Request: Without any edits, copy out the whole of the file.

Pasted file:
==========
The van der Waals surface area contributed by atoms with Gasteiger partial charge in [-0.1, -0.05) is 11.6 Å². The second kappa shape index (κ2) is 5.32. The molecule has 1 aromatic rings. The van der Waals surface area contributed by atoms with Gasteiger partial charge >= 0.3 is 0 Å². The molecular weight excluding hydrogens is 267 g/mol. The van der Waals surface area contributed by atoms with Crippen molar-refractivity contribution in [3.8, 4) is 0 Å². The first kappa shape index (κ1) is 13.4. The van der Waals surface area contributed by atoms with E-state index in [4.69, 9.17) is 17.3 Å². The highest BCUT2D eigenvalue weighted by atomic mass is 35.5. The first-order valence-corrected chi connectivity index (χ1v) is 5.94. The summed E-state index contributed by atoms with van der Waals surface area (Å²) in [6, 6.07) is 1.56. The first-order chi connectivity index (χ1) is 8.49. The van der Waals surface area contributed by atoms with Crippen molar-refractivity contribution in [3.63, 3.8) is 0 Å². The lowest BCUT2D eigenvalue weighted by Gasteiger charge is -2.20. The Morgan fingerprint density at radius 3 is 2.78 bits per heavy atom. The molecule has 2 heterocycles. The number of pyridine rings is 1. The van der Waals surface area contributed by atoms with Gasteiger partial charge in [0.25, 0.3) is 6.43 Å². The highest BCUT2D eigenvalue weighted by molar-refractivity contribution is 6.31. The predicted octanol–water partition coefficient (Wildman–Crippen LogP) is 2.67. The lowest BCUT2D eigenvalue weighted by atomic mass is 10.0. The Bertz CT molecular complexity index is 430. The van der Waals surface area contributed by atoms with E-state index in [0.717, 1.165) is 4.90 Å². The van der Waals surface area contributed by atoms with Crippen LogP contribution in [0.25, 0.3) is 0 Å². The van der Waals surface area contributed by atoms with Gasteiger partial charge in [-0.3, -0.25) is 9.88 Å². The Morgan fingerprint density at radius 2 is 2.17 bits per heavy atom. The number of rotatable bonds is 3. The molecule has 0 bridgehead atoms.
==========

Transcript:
The van der Waals surface area contributed by atoms with Gasteiger partial charge in [-0.1, -0.05) is 11.6 Å². The second kappa shape index (κ2) is 5.32. The molecule has 1 aromatic rings. The van der Waals surface area contributed by atoms with Gasteiger partial charge >= 0.3 is 0 Å². The molecular weight excluding hydrogens is 267 g/mol. The van der Waals surface area contributed by atoms with Crippen molar-refractivity contribution in [3.8, 4) is 0 Å². The first kappa shape index (κ1) is 13.4. The van der Waals surface area contributed by atoms with E-state index in [4.69, 9.17) is 17.3 Å². The highest BCUT2D eigenvalue weighted by atomic mass is 35.5. The first-order valence-corrected chi connectivity index (χ1v) is 5.94. The summed E-state index contributed by atoms with van der Waals surface area (Å²) in [6, 6.07) is 1.56. The first-order chi connectivity index (χ1) is 8.49. The van der Waals surface area contributed by atoms with Crippen molar-refractivity contribution in [3.63, 3.8) is 0 Å². The lowest BCUT2D eigenvalue weighted by Gasteiger charge is -2.20. The Morgan fingerprint density at radius 3 is 2.78 bits per heavy atom. The molecule has 2 heterocycles. The number of pyridine rings is 1. The van der Waals surface area contributed by atoms with Gasteiger partial charge in [0.25, 0.3) is 6.43 Å². The highest BCUT2D eigenvalue weighted by molar-refractivity contribution is 6.31. The predicted octanol–water partition coefficient (Wildman–Crippen LogP) is 2.67. The lowest BCUT2D eigenvalue weighted by atomic mass is 10.0. The Bertz CT molecular complexity index is 430. The van der Waals surface area contributed by atoms with E-state index in [0.717, 1.165) is 4.90 Å². The van der Waals surface area contributed by atoms with Crippen LogP contribution in [0.25, 0.3) is 0 Å². The van der Waals surface area contributed by atoms with Gasteiger partial charge in [-0.3, -0.25) is 9.88 Å². The Morgan fingerprint density at radius 2 is 2.17 bits per heavy atom. The number of rotatable bonds is 3. The molecule has 0 bridgehead atoms.